Controllers and Virtual Buttons
MIDI (Musical Instrument Digital Interface) is a protocol for connecting commodity controllers, such as MIDI keyboards, control panels, foot pedals or any other MIDI capable USB device. WWT provides a setup panel for users to map keys, buttons, knobs, sliders and foot pedals to nearly all of WWT functionality. Similarly, WWT allows custom mapping to an Xbox game controller. This functionality can be used in classroom presentations, planetarium control boards, in museum settings, and for data exploration with temporal and other controls.
Currently, the AAS WorldWide Telescope Windows client can be controlled by a variety of controllers. Custom mapping can be done for MIDI and Xbox controllers, connected by USB to the computer running WWT as well as configurable virtual buttons.
Any MIDI controller can be used to control WWT. You can re-use mapping of WWT functions created by someone else. You can also create your own or edit a previously-created mapping. Start by selecting Settings > Controller Setup ... . This brings up a dialog window where you can select a file containing the mapping functions. For the Numark DJ2Go you can download a standard mapping file.
You can save and load different files with different mappings.
Highlighting a device in the list of MIDI devices on the left and clicking
“Properties” below will bring up the Controller Properties window that
presents the status of the controller and location to the image file used for
mapping. Note, that this image can be specified as a URL or a local file, such
To remove an existing binding, select it in the list and click the “-” button. A box will come up to ask you to confirm the removal of the control.
To add a new binding, click the “+” button. This will bring up a box saying that WWT is listening to the controller waiting for you to manipulate a control that has not been previously mapped. When such a control is moved, it will ask for the control type; select one of:
- KeyPress — detects that a key has been pressed and does some action.
- KeyUpDown — this sets up two actions, one when the key goes from Down to Up and the other from Up to Down. These can be defined separately.
- Slider — linear slider from one value to another
- Knob — rotating know from one value to another
- Jog — jog dial that can be move spun repeatedly, often used in advancing time
Once you have selected the control type it will be added to the list of control bindings with the Control Name the same is the ID number. You can then define what you want to happen when you manipulate the control. When you select a control binding the properties are shown below the list and you can change or set the following properties:
- Binding Target Type pull-down — Categories of actions that can be sent to WWT.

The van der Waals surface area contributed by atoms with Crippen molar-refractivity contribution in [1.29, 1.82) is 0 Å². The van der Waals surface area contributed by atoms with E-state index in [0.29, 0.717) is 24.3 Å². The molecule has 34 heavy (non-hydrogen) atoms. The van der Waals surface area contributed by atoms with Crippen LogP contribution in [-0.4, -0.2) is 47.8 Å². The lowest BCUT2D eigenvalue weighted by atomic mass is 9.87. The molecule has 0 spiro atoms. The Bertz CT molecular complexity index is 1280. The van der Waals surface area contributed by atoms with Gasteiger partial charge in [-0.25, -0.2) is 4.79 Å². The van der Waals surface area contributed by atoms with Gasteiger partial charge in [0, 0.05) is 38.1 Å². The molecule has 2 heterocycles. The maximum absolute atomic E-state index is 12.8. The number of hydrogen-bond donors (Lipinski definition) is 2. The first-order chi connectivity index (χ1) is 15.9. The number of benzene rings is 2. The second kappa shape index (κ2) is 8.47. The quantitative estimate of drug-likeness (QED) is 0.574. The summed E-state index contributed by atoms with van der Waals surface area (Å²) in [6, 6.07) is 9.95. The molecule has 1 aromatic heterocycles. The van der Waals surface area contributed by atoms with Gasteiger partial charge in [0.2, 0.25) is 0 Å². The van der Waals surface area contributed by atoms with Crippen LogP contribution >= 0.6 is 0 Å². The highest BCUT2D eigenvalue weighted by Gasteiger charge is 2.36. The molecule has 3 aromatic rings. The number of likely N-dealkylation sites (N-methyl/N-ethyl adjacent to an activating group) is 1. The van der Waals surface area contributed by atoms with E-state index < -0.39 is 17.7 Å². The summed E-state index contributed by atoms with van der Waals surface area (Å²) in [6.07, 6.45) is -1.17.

- Bind Type pull-down — Ways to bind the controller to WWT.
- Property pull-down — Specific properties controlled.
- Repeat checkbox — If this is checked, holding down will continuously send the same command. This makes sense for actions like zooming.
A full list of potential bindings is available in this Excel spreadsheet.
The labels for the functions can be placed on the position of the corresponding knob on the image for the controller. In the case of the default map this has already been done. Click the function in the list and hold and drag onto the image. Release your mouse when the label is at the desired location. Note that when the “Monitor” box is checked and the key is pressed on the controller the label changes from white to yellow.
WWT can be controlled by a PC version of a Microsoft XBox controller. This is an excellent interface to use in a planetarium or presentation environment because the controller is portable and the buttons can be distinguished in the dark.
WWT comes with a standard binding of functions. This default is for the left/right triggers to zoom out/in. The right bumper steps through objects in the context menu (at the bottom of WWT screen). The left thumbstick pan and scroll and the right thumbstick rotates the view. The Back key steps backwards and the Start key steps forwards through LookAt modes (Sky, Earth, SolarSystem etc.). The ABXY keys are defined in the table below.
|Button||Earth Mode||Sky Mode||Solar System Mode|
|B||Constellation Boundaries||Milky Way Model|
|X||Clouds||Ecliptic Overview||Planetary Orbits|
|Y||Clouds||Constellation Figures||3D Stars|
A table of the default mappings appropriate for print or reference is available here.
In order to define your own settings select Settings > Xbox Controller Setup... . This brings up a dialog window where you can select a file containing the mapping functions. Check the “Use Custom Mappings” box and you can see the default mapping and change any of them. You can control the properties in the same way as the MIDI controller, described above. Checking the “Use Mode Dependent Mappings” allows a different mapping to be used depending on the mode.
You can save, load and share custom mappings files (extension
this dialog box.
Clicking the View button will show the View controls at the top of the WWT window. The blank area to the right of the control – identified by the green box in the image below – is a place where you can define and place custom virtual buttons. These buttons can have the same bindings as the MIDI and Xbox controllers.
Clicking the “+” key brings up a binding dialog box. You can give the button a “Name,” select “Button Type,” “Binding Target Type,” “Bind Type,” and “Property,” just like the MIDI controller, described above.
In the example above I have defined a Longitude and Latitude slider. Clicking the “E” enters an editing mode for the buttons. When in edit mode, you can rearrange the buttons. Right clicking on a button will allow you to toggle the button editing mode, change the binding properties or delete a virtual button.